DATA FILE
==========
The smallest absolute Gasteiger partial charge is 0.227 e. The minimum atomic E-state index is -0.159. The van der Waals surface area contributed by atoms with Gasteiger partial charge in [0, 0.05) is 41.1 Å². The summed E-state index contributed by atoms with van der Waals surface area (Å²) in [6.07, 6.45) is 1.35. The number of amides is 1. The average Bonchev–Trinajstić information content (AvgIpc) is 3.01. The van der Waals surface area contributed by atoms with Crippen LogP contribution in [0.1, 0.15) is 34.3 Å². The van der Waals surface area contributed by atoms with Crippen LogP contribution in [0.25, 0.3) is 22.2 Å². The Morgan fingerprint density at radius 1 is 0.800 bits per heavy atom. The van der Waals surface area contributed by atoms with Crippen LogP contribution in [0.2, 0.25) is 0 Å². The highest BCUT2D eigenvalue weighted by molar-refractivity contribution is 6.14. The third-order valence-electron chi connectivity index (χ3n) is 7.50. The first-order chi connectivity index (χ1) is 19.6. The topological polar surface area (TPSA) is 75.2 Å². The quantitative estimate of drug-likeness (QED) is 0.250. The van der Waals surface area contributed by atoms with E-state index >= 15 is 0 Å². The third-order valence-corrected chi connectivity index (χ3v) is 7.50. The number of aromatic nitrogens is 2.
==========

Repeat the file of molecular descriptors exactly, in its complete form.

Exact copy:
The smallest absolute Gasteiger partial charge is 0.227 e. The minimum atomic E-state index is -0.159. The van der Waals surface area contributed by atoms with Gasteiger partial charge in [0, 0.05) is 41.1 Å². The summed E-state index contributed by atoms with van der Waals surface area (Å²) in [6.07, 6.45) is 1.35. The number of amides is 1. The average Bonchev–Trinajstić information content (AvgIpc) is 3.01. The van der Waals surface area contributed by atoms with Crippen LogP contribution in [0.1, 0.15) is 34.3 Å². The van der Waals surface area contributed by atoms with Crippen LogP contribution in [0.25, 0.3) is 22.2 Å². The Morgan fingerprint density at radius 1 is 0.800 bits per heavy atom. The van der Waals surface area contributed by atoms with Crippen LogP contribution in [0.2, 0.25) is 0 Å². The highest BCUT2D eigenvalue weighted by molar-refractivity contribution is 6.14. The third-order valence-electron chi connectivity index (χ3n) is 7.50. The first-order chi connectivity index (χ1) is 19.6. The topological polar surface area (TPSA) is 75.2 Å². The quantitative estimate of drug-likeness (QED) is 0.250. The van der Waals surface area contributed by atoms with E-state index >= 15 is 0 Å². The third-order valence-corrected chi connectivity index (χ3v) is 7.50. The number of aromatic nitrogens is 2.